• Athens and Jerusalem;
  • history;
  • postmodern;
  • religion;
  • science;
  • science and religion;
  • secularism;
  • technology;
  • techno-secularism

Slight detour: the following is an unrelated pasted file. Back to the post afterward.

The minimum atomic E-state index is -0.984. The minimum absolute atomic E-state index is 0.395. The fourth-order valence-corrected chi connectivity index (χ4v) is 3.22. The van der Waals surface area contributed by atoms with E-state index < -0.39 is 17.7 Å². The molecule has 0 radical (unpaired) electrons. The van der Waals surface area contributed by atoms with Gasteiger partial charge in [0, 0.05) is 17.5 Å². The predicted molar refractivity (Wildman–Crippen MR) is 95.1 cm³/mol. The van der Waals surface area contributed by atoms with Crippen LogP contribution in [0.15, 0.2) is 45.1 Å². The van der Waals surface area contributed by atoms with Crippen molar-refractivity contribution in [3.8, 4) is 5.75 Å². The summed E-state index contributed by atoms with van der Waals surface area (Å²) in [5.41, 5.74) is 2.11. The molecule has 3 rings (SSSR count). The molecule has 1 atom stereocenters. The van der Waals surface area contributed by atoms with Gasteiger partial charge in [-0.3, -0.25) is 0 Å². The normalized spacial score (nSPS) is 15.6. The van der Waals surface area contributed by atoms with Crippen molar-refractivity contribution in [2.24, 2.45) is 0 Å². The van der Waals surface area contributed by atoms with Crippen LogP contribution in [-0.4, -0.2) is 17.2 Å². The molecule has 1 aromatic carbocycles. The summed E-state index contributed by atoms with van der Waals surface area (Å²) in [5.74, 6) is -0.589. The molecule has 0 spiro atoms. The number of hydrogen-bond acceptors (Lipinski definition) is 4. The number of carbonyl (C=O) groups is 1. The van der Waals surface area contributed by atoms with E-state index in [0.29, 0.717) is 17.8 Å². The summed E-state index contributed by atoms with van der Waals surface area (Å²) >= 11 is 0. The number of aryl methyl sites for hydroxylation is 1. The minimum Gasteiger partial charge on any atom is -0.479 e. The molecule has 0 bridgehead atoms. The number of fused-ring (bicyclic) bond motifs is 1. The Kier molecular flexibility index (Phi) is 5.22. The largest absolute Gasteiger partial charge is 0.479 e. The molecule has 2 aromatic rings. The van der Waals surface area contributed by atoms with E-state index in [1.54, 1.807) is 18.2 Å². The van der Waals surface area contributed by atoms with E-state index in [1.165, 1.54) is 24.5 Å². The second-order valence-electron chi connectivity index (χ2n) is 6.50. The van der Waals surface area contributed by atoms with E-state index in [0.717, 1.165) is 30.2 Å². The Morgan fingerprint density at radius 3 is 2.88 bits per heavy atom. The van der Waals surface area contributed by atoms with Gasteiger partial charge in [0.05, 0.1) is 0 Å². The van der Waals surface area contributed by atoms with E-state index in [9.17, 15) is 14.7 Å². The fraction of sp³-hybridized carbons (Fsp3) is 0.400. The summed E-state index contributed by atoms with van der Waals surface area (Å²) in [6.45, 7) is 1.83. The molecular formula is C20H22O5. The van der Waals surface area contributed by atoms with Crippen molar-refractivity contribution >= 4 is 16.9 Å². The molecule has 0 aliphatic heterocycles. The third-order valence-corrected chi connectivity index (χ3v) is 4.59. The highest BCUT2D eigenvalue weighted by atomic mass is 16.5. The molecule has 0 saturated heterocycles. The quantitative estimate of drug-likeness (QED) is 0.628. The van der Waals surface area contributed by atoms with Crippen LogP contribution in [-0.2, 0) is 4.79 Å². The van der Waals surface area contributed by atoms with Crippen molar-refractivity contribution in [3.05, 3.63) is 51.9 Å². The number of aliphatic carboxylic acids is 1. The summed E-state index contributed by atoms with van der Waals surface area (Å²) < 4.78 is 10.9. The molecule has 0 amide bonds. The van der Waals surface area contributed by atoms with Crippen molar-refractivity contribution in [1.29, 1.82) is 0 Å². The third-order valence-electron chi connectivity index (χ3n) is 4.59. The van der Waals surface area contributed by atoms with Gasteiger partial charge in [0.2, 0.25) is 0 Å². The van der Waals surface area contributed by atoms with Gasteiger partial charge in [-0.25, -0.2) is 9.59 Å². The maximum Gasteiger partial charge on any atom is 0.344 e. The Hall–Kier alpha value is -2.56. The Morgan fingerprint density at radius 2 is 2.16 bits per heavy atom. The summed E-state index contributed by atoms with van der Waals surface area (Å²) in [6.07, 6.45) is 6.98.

Abstract. The publication of my article “Athens, Jerusalem, and the Arrival of Techno-secularism” (2005) in Zygon was followed by twenty-one responses, most of them critical. In this essay I reply by clarifying the earlier one, separating out its two major theses: the Athens/Jerusalem template and the techno-secularism thesis. The Athens/Jerusalem template is a typology that provides a historical basis for understanding why religion/science conflicts persist by showing that the contrasts between intellectual knowledge and revealed knowledge are permanent features of Western cultural history. Postmodern criticisms often have a negative edge, rejecting “canonical” accounts but not presenting alternative explanations. Historical context is helpful in understanding religion/science conflicts, which continue to exist. The present cultural situation is that technology is replacing religion—and science—as the dominant condition and theory of our culture. Evidence for the techno-secularism thesis can be seen in the nature of electronic entertainment, which invades the silence required for religious contemplation and obscures the scientific laws that are the basis for the new technology.